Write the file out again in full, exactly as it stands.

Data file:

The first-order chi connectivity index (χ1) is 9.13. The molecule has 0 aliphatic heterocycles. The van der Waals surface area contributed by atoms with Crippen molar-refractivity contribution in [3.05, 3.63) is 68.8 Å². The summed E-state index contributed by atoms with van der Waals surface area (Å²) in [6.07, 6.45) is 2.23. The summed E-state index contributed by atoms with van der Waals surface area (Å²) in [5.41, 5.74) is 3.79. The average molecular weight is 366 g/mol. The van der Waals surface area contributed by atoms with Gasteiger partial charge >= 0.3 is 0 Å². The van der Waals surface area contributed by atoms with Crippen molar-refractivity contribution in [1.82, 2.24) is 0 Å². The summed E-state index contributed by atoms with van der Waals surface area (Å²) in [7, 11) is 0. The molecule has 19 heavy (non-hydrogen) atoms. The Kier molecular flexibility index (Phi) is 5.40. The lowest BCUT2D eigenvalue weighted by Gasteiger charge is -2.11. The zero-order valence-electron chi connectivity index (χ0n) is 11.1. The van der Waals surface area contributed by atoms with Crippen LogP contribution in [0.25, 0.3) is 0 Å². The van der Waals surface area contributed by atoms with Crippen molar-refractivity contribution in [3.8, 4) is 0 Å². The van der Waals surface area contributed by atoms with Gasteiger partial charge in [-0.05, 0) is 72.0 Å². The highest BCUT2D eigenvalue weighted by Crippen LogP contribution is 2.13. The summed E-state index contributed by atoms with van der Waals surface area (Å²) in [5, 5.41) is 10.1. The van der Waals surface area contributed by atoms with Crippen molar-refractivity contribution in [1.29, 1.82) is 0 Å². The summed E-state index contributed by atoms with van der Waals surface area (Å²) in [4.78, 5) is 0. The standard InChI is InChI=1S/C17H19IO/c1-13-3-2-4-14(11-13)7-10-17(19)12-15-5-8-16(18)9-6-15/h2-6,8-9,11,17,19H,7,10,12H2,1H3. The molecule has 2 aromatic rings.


The first-order chi connectivity index (χ1) is 9.13. The molecule has 0 aliphatic heterocycles. The van der Waals surface area contributed by atoms with Crippen molar-refractivity contribution in [3.05, 3.63) is 68.8 Å². The summed E-state index contributed by atoms with van der Waals surface area (Å²) in [6.07, 6.45) is 2.23. The summed E-state index contributed by atoms with van der Waals surface area (Å²) in [5.41, 5.74) is 3.79. The average molecular weight is 366 g/mol. The van der Waals surface area contributed by atoms with Gasteiger partial charge >= 0.3 is 0 Å². The van der Waals surface area contributed by atoms with Crippen molar-refractivity contribution in [1.82, 2.24) is 0 Å². The summed E-state index contributed by atoms with van der Waals surface area (Å²) in [7, 11) is 0. The molecule has 19 heavy (non-hydrogen) atoms. The Kier molecular flexibility index (Phi) is 5.40. The lowest BCUT2D eigenvalue weighted by Gasteiger charge is -2.11. The zero-order valence-electron chi connectivity index (χ0n) is 11.1. The van der Waals surface area contributed by atoms with Crippen LogP contribution in [0.25, 0.3) is 0 Å². The van der Waals surface area contributed by atoms with Crippen molar-refractivity contribution in [3.8, 4) is 0 Å². The van der Waals surface area contributed by atoms with Gasteiger partial charge in [-0.05, 0) is 72.0 Å². The highest BCUT2D eigenvalue weighted by Crippen LogP contribution is 2.13. The summed E-state index contributed by atoms with van der Waals surface area (Å²) in [5, 5.41) is 10.1. The van der Waals surface area contributed by atoms with Crippen molar-refractivity contribution in [1.29, 1.82) is 0 Å². The summed E-state index contributed by atoms with van der Waals surface area (Å²) in [4.78, 5) is 0. The standard InChI is InChI=1S/C17H19IO/c1-13-3-2-4-14(11-13)7-10-17(19)12-15-5-8-16(18)9-6-15/h2-6,8-9,11,17,19H,7,10,12H2,1H3. The molecule has 2 aromatic rings.